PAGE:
MOUNTAIN VIEW, California — Want an easier way to log into your Gmail account? How about a quick tap on your computer with the ring on your finger?
This may be closer than you think. Google’s security team outlines this sort of ring-finger authentication in a new research paper, set to be published late this month in the engineering journal IEEE Security & Privacy Magazine. In it, Google Vice President of Security Eric Grosse and Engineer Mayank Upadhyay outline all sorts of ways they think people could wind up logging into websites in the future — and it’s about time.
2012 may have been the year that the password broke. It seemed like everyone on the internet received spam e-mail or desperate pleas for cash — the so-called “Mugged in London” scam — from the e-mail accounts of people who had been hacked. And Wired’s own Mat Honan showed everyone just how damaging a hack can be.
The guys who hacked Honan last August deleted his Gmail account. They took over his Twitter handle and posted racist messages. And they remote-wiped his iPhone, iPad, and laptop computer, deleting a year’s worth of e-mails and photographs. In short, they erased his digital life.
Passwords are a cheap and easy way to authenticate web surfers, but they’re not secure enough for today’s internet, and they never will be.
‘Passwords and simple bearer tokens such as cookies are no longer sufficient to keep users safe.’
— Eric Grosse and Mayank Upadhyay
Google agrees. “Along with many in the industry, we feel passwords and simple bearer tokens such as cookies are no longer sufficient to keep users safe,” Grosse and Upadhyay write in their paper.
Thus, they’re experimenting with new ways to replace the password, including a tiny Yubico cryptographic card that — when slid into a USB (Universal Serial Bus) reader — can automatically log a web surfer into Google. They’ve had to modify Google’s web browser to work with these cards, but there’s no software download and once the browser support is there, they’re easy to use. You log into the website, plug in the USB stick and then register it with a single mouse click.
They see a future where you authenticate one device — your smartphone or something like a Yubico key — and then use that almost like a car key, to fire up your web mail and online accounts.
In the future, they’d like things to get even easier, perhaps connecting to the computer via wireless technology.
“We’d like your smartphone or smartcard-embedded finger ring to authorize a new computer via a tap on the computer, even in situations in which your phone might be without cellular connectivity,” the Googlers write.
- The future may not exactly be password-free, but it will at be least free of those complex, hard-to-remember passwords, says Grosse. “We’ll have to have some form of screen unlock, maybe passwords but maybe something else,” he says, “but the primary authenticator will be a token like this or some equivalent piece of hardware.”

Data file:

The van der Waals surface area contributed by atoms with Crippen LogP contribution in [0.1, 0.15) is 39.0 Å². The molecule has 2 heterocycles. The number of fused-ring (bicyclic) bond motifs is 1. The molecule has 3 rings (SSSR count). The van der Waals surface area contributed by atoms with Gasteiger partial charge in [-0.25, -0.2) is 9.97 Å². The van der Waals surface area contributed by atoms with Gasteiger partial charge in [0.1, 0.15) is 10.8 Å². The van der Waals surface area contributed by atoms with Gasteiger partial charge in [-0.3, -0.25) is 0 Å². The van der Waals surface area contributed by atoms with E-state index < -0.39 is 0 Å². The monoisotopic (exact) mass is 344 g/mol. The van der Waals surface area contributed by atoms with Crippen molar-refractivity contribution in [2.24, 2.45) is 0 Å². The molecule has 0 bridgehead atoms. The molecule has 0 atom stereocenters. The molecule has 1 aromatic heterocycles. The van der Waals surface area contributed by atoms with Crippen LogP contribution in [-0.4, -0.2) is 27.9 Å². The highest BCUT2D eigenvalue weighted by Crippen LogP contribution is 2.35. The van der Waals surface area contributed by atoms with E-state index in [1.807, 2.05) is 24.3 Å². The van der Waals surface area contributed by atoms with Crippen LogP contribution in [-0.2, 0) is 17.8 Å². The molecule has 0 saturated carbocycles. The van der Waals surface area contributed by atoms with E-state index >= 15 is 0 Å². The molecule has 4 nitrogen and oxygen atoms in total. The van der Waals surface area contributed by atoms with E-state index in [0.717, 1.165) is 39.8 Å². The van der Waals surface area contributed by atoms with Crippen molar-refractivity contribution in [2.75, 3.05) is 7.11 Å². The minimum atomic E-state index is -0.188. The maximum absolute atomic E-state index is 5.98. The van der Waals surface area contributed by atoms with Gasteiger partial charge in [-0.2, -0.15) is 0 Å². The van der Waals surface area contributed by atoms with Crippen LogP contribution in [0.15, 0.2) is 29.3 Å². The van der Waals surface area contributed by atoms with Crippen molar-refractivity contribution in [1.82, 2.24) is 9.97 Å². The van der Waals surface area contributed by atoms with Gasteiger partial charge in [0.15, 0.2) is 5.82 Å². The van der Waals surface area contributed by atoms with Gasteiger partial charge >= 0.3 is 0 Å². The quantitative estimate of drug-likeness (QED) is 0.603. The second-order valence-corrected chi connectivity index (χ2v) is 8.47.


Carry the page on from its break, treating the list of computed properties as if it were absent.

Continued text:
That means that if someone steals your card or your smart-ring, you’d better report it stolen pretty quickly.
Grosse and Upadhyay believe that once enough websites support this device-centric login technique, people mostly won’t need strong passwords, except in rare occasions — when they’re making significant changes to their account, for example.
But for Google’s password-liberation plan to really take off, they’re going to need other websites to play ball. “Others have tried similar approaches but achieved little success in the consumer world,” they write. “Although we recognize that our initiative will likewise remain speculative until we’ve proven large scale acceptance, we’re eager to test it with other websites.”
So they’ve developed a (as yet unnamed) protocol for device-based authentication that they say is independent of Google, requires no special software to work — aside from a web browser that supports the login standard — and which prevents web sites from using this technology to track users.
The great thing about Google’s approach is that it circumvents the
really common attack that even Google’s existing mobile-phone
authentication system can’t prevent: phishing.
Two years ago, Google introduced a two-step login option,
which makes it harder for criminals to break into your account. With
this option, Google typically sends users a secret code via text message
every time they try to log into their accounts from a new computer.
The problem is that if criminals can convince you that you’re
visiting Gmail even when you’re not, they can trick you into entering
that secret code. In fact, the bad guys can even turn two-step
authentication against legitimate users. Sometimes, they add their own
phone number to the account “just to slow down account recovery by the
true owner,” the paper states.
What do you do in the meantime? Well, you use that existing two-step
authentication. It’s not perfect. But it’s better than just a password.
The good news is that people are actually using it — and we can thank
Mat Honan for that. Honan’s story inspired a lot of people to lock down
their Gmail accounts by linking them to their mobile phones.
“In the two days following Mat’s Wired article,
a quarter-million people signed up for two step authentication,” says
Grosse. He can’t say exactly how many people sign up on a typical day,
but “it’s much less than that,” he says.
You can see the Epic Hack spike here, in this graph provided by Google:
Everyone logs into Google services like Gmail using a user name and
password, but with Google’s two-step process, when you’re logging in
from an unfamiliar computer, you also get a six-digit number messaged to
your phone that you must enter before you can log in.
Honan says that if he’d had two-step authentication on his Gmail
account, the whole incident probably would not have amounted to
anything. But until the spammers and scammers decide to call it quits,
we still need that Google ring.
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